A tale of love from Manipur

Since this is not a travel blog, and you really don’t need a reason to visit Manipur, I won’t bother mentioning any. For me, the highlight of course, was this refreshingly unpretentious Manipuri wedding. Sans loud baraatis and DJ parties. Guests are there to celebrate without being confused of their priorities. Devoid of the trend, of marriage being a medium to showcase social standing. Be prepared to actually attend a wedding rather than making a beeline for the quintessential car-o-bar.

The bride starts her day early in the morning as she begins to get ready for the wedding ceremony. As per tradition, part of her duty is to sew garlands of Jasmin flowers, which will be exchanged with the groom during the pheras. This is called Kundo Lengba.

The most striking aspect of a Manipuri wedding is the brides attire called Potloi of which the most notable is the Kumil. A Kumil is an elaborately decorated barrel shaped long skirt stiffened at the bottom and top. The decorations on the barrel include gold and silver embroidery, small pieces of mirrors, and border prints of lotus, orchid, and other motifs from nature. The dress is supposed to be borrowed and passed on from one bride to another. Usually going through a cycle of 3 brides. Months of shopping time is cut down for the bride, though many may not be too pleased about that!

The groom on the other hand has a leisurely morning at home, with little to do. Around mid-day his personal Bor Senaba arrives. Literal translation being Groom Caretaker. This gentleman is another unique aspect of Manipuri weddings. His duty is to guide the groom through every step of the way from getting him ready in dhoti and turban, to making sure he maintains proper demeanour through the ceremony. The bride has her own Kaina Senabi as a chaperon. The couple are instructed to respect the solemn rituals. It is seen as a sign of disrespect if they laugh or smile while performing a ceremony. If you were wondering why they have stern faces in most of their photographs, you know now!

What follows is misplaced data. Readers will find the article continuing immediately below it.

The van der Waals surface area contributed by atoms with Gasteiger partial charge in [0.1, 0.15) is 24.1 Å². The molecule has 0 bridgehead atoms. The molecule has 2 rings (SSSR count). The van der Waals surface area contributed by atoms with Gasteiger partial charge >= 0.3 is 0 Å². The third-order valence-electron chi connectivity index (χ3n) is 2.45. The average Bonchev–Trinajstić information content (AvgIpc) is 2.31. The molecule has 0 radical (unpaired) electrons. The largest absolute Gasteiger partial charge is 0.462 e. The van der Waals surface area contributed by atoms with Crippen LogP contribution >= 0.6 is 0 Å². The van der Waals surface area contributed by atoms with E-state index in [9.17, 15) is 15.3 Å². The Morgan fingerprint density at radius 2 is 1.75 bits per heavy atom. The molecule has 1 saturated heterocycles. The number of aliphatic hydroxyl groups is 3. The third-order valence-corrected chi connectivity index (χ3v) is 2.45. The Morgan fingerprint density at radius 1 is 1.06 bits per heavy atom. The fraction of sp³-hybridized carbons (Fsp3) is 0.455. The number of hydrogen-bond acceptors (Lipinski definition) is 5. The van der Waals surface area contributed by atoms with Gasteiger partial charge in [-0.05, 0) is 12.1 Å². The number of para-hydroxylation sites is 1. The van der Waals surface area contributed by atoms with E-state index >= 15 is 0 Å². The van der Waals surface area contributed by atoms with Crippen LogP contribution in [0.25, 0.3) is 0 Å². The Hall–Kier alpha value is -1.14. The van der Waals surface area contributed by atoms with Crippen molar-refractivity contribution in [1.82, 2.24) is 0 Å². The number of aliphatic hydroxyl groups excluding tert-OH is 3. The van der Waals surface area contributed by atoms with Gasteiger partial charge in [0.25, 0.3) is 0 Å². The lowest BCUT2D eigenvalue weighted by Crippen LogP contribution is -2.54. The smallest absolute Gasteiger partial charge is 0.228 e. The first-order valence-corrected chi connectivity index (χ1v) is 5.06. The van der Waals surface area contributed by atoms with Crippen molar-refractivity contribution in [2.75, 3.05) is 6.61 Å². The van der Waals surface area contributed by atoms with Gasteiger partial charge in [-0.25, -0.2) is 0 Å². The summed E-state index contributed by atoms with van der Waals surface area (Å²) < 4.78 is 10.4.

The pheras are performed around a Tulsi plant, to the tune of traditional Manipuri wedding songs, being performed to indicate each progressive stage in the ceremony. The groom remains seated throughout while the bride walks around him seven times. Each phera ending with her showering him with flowers.

Once complete the newlyweds ask their elders for blessings, after which the groom departs to his house along with his entourage. The bride follows later, arriving at her new home by evening.

The functions are complete five days after the wedding, when a grand feast is organised at the bride’s house prepared and served by brahmins.

Men and Mehndi: Rekindling the love affair

Ranbir Kapoor’s Mehndi act in Ae Dil Hai Mushkil stole many a women’s hearts. And honestly, some men too. While Ranbir looked resplendent in a Sabyasachi designed sherwani, the real show stealer were his hands sporting henna. I overheard one of the bridesmaids at a wedding quip to her male friend, “You guys have new wedding fashion goals now”.

She wasn’t wrong exactly. Though, as a wedding photographer, I have seen bridegrooms getting mehndi art done on their palms because it’s considered a ‘shagun’, but it’s always as minimal as they can have it. While Mehndi has been part of wedding rituals since forever, with time, the art got skewed on the side of women, with men only going in for a small customary blob of henna.

And though Bollywood has made a case for henna as a style statement for men, how long it will survive, I am not sure. I realised it’s probably not to do with mehndi per se. The problem lies in the depiction of art that’s centred around ‘kalis’ and ‘booties’. And incidentally, even men in touch with their feminine side aren’t very comfortable with all the floral art.

Men usually (I am not generalising, mind you) prefer simpler and sober patterns. The best reference would be popular tattoo designs for men and women. Though mehndi designs have certainly toned down with Arabic stylization but they still haven’t been able to break out of their floral and paisley mould. And this is the reason why men still shy away from this important wedding ‘rasam’ which has become a ‘ladies only’ affair.

This means, despite the success of ‘ChannaMereya’, many grooms still aren’t sure if they really want to give bridal mehndi a try for their D-day. Incidentally, they are sometimes seconded by their would-be brides too.

So, is there a way to get men more involved with this aspect of the wedding? Apart from being put on duty to hold the bags and feed the girls! Henna art just needs to make a stronger case in favor of men. One such example is here:

But whatever it be- minimalist or detailed, play it as you want because it’s going to be your big day. Your happy heart and smile will be your most beautiful accessory for the day. Make sure you wear that, and we promise to capture them for you as a memory for a lifetime.

Happy Wedding!

Did you know a wedding photographer is a wedding planner in disguise?